Here are a few of Thomas Paine’s quotable quotes:
“A bad cause will never be supported by bad means and bad men.”

“A constitution is not a thing in name only, but in fact. It has not an ideal but a real existence, and wherever it cannot be produced in a visible form, there is none. A constitution is a thing antecedent to a government, and a government is only the creature of a constitution. The constitution of a country is not the act of its government, but of a people constituting a government. It is the body of elements to which you refer, and quote article by article, and contains the principles on which the government shall be established–the form in which it shall be organized–the powers it shall have–the mode of elections–the duration of Congress–and, in fine, everything that relates to the complete organization of a civil government, and the principles on which it shall act, and by which it shall be bound. A constitution is to a government, therefore, what the laws made by that government are to a court of judicature. The court of judicature does not make laws, neither can it alter them; it only acts in conformity to the laws made; and the government is in like manner governed by the constitution.”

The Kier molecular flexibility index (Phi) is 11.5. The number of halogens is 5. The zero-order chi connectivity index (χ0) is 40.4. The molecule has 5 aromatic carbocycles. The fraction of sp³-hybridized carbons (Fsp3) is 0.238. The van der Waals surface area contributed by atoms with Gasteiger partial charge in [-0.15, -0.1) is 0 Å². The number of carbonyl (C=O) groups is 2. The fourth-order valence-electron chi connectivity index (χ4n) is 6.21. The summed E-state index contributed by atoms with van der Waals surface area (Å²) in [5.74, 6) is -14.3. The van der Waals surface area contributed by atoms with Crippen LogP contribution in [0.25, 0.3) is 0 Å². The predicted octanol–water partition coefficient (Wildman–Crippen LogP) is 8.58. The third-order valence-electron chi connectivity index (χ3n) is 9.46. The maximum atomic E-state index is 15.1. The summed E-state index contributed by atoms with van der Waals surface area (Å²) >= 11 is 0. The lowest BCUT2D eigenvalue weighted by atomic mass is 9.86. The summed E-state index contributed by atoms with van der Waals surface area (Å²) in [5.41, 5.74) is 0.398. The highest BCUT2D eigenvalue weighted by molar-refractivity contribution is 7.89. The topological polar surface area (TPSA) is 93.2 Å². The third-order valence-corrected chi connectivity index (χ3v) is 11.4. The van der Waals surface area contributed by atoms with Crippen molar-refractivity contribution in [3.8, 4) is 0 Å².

“A long habit of not thinking a thing wrong gives it a superficial appearance of being right.”

“A republic properly understood is a sovereignty of justice, in contradistinction to a sovereignty of will.”

“A thing moderately good is not so good as it ought to be. Moderation in temper is always a virtue; but moderation in principle is always a vice.”

“Accustom a people to believe that priests, or any other class of men who can forgive sins, and you will have sins in abundance.”

“Action and care will in time wear down the strongest frame, but guilt and melancholy are poisons of quick dispatch.”